Environmental Assessment -Overview
Environmental Impact Assessment
EIA Directive (85/337/EEC (pdf, 74kb) as amended by 97/11/EC and 2003/35/EC) requires that certain developments be assessed for likely environmental effects (commonly known as environmental impact assessment (EIA)) before planning permission can be granted. When submitting a planning application for such a development, the applicant must also submit an Environmental Impact Statement (EIS). Projects needing environmental impact assessment are listed in Schedule 5 of the Planning and Development Regulations 2001.
In the case of development which is under the relevant EIA threshold, planning authorities are required under article 103 of the 2001 Regulations to request an EIS where it considers that the proposed development is likely to have significant environmental effects. The decision as to whether a development is likely to have significant effects on the environment must be taken with reference to the criteria set out in Schedule 7 of the Planning and Development Regulations 2001. In order to assist planning and other consent authorities in deciding if significant effects on the environment are likely to arise in the case of development below the national mandatory EIA thresholds, the Minister for the Environment, Heritage and Local Government published a Guidance document in August 2003.
The EIA requirements under planning legislation have been consolidated into Part X of the Planning and Development Act 2000 and Part 10 of the Planning and Development Regulations 2001.
Strategic Environmental Assessment (SEA)
Strategic Environmental Assessments (SEA) involves assessment of the likely significant environmental effects of plans and programmes prior to their adoption. SEA Directive (2001/42/EC)(pdf, 76kb) was adopted on 27 June 2001 and took effect in Member States on 21 July 2004. It provides for strategic environmental consideration at an early stage in the decision making process, and is designed to complement the environmental impact assessment (EIA) process which is project based.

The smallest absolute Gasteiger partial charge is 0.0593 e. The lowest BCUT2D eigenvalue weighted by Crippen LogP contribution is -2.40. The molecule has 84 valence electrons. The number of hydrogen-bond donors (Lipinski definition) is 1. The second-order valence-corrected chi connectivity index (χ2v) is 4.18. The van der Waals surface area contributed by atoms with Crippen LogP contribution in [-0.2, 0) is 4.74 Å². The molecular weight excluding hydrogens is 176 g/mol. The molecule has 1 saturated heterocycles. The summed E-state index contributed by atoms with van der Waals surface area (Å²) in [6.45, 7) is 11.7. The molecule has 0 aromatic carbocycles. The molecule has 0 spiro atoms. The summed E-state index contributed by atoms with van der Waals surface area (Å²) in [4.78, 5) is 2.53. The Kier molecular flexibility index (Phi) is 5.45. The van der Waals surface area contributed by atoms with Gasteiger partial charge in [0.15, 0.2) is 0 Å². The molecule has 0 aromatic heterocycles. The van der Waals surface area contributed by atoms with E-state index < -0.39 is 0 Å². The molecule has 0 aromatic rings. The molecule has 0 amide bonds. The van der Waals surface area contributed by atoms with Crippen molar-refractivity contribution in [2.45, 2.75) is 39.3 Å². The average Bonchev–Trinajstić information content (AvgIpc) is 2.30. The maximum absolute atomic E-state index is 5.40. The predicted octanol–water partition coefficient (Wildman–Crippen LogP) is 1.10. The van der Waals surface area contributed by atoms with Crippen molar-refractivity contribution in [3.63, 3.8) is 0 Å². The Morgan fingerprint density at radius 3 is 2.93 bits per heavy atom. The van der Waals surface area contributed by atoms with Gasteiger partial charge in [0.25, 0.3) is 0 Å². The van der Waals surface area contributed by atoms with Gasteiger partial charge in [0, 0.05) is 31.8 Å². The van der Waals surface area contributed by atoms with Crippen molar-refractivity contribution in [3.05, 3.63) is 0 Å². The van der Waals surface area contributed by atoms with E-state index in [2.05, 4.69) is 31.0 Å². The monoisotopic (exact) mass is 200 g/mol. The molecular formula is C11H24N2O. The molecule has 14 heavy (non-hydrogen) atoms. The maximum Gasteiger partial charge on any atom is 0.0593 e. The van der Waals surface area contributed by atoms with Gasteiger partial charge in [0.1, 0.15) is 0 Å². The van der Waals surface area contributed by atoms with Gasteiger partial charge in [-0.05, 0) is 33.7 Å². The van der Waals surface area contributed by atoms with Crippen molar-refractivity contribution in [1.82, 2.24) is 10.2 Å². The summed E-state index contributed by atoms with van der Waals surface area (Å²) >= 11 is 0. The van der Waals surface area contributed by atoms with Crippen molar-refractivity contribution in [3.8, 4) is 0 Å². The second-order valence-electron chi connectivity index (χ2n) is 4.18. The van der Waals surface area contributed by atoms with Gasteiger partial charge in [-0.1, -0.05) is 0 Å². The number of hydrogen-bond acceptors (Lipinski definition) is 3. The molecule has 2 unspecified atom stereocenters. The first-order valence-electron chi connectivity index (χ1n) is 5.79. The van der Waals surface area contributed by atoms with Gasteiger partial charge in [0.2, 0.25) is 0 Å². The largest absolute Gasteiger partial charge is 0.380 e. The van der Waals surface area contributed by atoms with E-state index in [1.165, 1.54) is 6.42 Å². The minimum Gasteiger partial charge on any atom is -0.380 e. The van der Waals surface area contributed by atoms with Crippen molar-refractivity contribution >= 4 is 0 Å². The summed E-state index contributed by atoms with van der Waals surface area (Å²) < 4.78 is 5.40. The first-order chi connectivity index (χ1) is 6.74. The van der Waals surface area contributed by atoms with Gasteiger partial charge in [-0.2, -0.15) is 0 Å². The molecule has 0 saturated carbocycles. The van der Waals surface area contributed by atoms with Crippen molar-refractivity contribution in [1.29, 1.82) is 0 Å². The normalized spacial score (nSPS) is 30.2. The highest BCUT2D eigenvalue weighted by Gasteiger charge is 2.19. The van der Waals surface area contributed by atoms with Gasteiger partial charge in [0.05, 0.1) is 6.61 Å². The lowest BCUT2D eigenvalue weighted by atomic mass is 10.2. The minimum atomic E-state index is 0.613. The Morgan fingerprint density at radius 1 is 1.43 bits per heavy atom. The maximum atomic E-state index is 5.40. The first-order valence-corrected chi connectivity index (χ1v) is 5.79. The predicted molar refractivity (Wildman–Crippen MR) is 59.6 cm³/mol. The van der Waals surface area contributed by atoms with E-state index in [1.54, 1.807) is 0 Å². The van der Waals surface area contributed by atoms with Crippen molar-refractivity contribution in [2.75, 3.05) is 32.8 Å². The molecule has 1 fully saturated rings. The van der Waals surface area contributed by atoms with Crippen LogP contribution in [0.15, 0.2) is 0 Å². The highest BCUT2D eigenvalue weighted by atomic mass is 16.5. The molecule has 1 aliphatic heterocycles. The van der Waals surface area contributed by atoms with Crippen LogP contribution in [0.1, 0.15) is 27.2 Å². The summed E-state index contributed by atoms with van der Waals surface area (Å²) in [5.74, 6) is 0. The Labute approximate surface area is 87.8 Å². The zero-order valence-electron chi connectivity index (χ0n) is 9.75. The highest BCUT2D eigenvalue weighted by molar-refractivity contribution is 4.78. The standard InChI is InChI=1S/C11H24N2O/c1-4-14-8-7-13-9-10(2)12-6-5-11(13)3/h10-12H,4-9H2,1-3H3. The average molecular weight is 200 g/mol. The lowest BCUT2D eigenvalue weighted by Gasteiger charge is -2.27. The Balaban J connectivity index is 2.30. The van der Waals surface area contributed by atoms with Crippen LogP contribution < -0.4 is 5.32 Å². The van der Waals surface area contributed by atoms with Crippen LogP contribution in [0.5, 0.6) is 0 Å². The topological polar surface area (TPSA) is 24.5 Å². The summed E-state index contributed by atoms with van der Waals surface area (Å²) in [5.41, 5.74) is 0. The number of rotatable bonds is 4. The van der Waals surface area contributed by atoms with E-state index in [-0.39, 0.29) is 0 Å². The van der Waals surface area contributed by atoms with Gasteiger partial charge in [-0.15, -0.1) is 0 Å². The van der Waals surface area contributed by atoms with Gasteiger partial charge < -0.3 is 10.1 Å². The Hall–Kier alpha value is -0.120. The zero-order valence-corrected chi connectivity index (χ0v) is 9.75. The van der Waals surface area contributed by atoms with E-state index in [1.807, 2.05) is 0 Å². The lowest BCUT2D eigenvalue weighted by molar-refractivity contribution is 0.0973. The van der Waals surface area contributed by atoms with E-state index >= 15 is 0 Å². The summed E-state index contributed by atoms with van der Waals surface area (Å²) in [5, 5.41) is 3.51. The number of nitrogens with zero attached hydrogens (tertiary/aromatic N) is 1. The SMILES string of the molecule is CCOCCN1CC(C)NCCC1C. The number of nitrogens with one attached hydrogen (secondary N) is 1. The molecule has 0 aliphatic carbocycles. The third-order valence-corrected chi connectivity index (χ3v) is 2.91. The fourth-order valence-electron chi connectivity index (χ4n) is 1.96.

The Directive applies across a wide range of sectors viz. agriculture, forestry, fisheries, energy, industry, transport, waste management, water management, telecommunications, tourism and land use planning. The requirement to carry out SEA of plans/programmes in the sectors mentioned above arises where they "set the framework for future development consent of projects" which are listed in the EIA Directive (85/337/EEC, as amended by Directive 97/11/EC)
SEA is also necessary where plans/programmes are likely to have a significant effect on a site governed by the Habitats Directive (92/43/EEC).
Responsibility for implementation of the Directive within each sector rests primarily with the relevant Government Department.
EPA Research Project on SEA
The Environmental Protection Agency (one of the agencies to be designated as an environmental authority under the SEA Regulations funded a research project, the purpose of which was to develop SEA methodologies for use in Ireland. T
The SEA methodologies reports (synthesis and full) on EPA website (external link). The reports were published in December 2003